If you’re wondering, like pretty much everyone in the stadium and watching on TV was, just what Russ said to Carapazza… Well, apparently it wasn’t what we all thought:
This is pretty much the definition of #UmpShow. People paid their hard-earned cash to see the Jays stars play – not to watch some power-tripping (and potentially visually impaired?) umpire toss them from the game.
I mean, the rest of the world is onto his game too. This Bloomberg Businessweek listing shows all MLB umpires in terms of correct call percentage. As you can see, nobody is perfect – but Carapazza is at the bottom of the pack, with 15% incorrect calls!
And Gregg Zaun, who I’m willing to call baseball’s version of Don Cherry, had some words following the end of the game:
“Damn near terrible.” Call it like it is, Zaun!
Then again, perhaps it had something to do with the batters complaining about the strike zone to him. Perhaps that’s what caused the strike zone to expand to the size of Pablo Sandoval’s belt. That’s been known to happen, as this story from former catcher Dave Valle illustrates:
Anyway, that’s enough about the umpire. As the game wore on, both teams exhausted their bullpen options. Cleveland opted to go with Trevor Bauer, who had been scheduled to start today. After a gutsy effort throwing 3 innings and injuring himself, Bo Schultz was done as the last arm out of the Jays pen… Marco Estrada was to start for the Jays today, but with his recent back problems, nobody wanted to risk messing that up by putting him into the game. So in came a couple of middle infielders to pitch – a very rare thing to happen in such a meaningful sitatuion in the 18th inning of a 1-1 tie.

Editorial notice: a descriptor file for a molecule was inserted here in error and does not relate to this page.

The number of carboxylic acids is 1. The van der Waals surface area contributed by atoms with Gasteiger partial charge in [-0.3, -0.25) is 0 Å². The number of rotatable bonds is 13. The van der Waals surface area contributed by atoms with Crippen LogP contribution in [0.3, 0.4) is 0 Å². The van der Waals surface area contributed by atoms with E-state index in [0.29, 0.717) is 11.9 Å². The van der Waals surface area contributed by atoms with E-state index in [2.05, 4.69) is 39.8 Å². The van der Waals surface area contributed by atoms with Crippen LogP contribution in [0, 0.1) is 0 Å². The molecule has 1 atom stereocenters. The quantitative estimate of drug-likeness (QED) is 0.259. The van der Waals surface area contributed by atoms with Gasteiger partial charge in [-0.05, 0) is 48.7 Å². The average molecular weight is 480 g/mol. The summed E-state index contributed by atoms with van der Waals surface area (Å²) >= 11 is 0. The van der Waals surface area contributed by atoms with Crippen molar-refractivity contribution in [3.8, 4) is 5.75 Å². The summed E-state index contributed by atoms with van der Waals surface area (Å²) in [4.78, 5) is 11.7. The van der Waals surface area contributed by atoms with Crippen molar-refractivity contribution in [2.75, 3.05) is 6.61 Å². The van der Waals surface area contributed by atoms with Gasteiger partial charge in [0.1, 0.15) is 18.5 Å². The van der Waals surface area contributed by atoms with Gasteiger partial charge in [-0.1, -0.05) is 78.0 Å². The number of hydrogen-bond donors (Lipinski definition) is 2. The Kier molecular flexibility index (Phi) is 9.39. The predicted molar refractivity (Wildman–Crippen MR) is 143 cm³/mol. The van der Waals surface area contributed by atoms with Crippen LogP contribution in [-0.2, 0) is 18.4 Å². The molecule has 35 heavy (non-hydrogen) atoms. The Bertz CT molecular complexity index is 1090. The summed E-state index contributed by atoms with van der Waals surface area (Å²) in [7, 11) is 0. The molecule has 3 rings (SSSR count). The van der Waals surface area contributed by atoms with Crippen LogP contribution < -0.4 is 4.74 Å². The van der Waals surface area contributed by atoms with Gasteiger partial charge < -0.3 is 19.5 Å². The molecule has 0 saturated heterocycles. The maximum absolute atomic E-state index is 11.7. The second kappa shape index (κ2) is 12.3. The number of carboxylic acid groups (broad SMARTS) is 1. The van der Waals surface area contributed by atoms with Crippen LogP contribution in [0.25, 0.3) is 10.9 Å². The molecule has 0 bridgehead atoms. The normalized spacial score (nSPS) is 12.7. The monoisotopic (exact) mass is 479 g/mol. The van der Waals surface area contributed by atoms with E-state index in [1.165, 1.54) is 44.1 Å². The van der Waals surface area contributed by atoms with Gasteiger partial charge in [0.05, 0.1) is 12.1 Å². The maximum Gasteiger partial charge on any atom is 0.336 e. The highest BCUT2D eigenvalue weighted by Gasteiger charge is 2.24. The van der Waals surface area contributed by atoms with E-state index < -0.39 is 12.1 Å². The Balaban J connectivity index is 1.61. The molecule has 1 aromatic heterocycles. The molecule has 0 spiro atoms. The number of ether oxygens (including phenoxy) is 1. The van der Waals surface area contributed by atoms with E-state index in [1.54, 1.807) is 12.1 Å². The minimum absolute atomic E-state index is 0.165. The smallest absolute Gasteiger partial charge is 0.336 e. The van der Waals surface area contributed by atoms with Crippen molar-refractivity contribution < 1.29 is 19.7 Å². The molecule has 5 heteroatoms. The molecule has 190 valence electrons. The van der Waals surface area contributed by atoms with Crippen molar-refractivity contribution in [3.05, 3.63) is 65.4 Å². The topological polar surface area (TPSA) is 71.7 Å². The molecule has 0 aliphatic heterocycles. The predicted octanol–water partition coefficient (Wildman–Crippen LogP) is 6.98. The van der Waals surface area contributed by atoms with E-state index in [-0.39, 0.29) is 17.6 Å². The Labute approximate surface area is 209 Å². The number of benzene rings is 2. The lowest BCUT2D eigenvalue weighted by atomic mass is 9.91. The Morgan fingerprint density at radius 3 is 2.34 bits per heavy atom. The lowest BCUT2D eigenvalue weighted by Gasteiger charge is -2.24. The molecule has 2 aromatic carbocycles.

You may remember last year in Game 4 of the ALCS, Cliff Pennington came on to pitch for the Jays (and in doing so was the first true position player to pitch in a postseason game)… But that was a vastly different situation, down 10 runs and looking to just scrape through the remainder of the game… You may also remember Pennington hitting 91 mph on the radar gun – which is about where Estrada tops out with his fastball.
First up was Ryan Goins, who by this point had been throwing in the bullpen for the better part of an inning. Buck Martinez even commented at one point that he would stop throwing if he was Goins, because you don’t want to get out there and be out of gas right away.
But Goins actually represented himself quite well on the mound, coming away with a scoreless inning and a Career 0.00 ERA!
He had a pretty impressive breaking ball, too. I’m actually a little surprised Ramirez could even get the bat on it:
It’s worth noting that the Jays kept getting baserunners in the late innings, but try as they might, they couldn’t bring them around to score.
After Goins’s scoreless inning, he had to leave the game with a little forearm tightness… So fellow middle infielder Darwin Barney took his turn toeing the rubber… and despite giving up what would be the winning run off a home run, he also looked quite impressive (for a position player) out there.
You can see all three of Barney’s outs in the inning HERE, minus the home run he gave up. But the most impressive pitch was that breaking ball he threw to strike out Mike Napoli:
So while Cleveland may have come out on top (might as well lose to the hottest team in baseball right now, if anyone), we’ll all remember that time when two Blue Jays position players pitched in the same game… AND we’ll all remember Goins’s scoreless inning!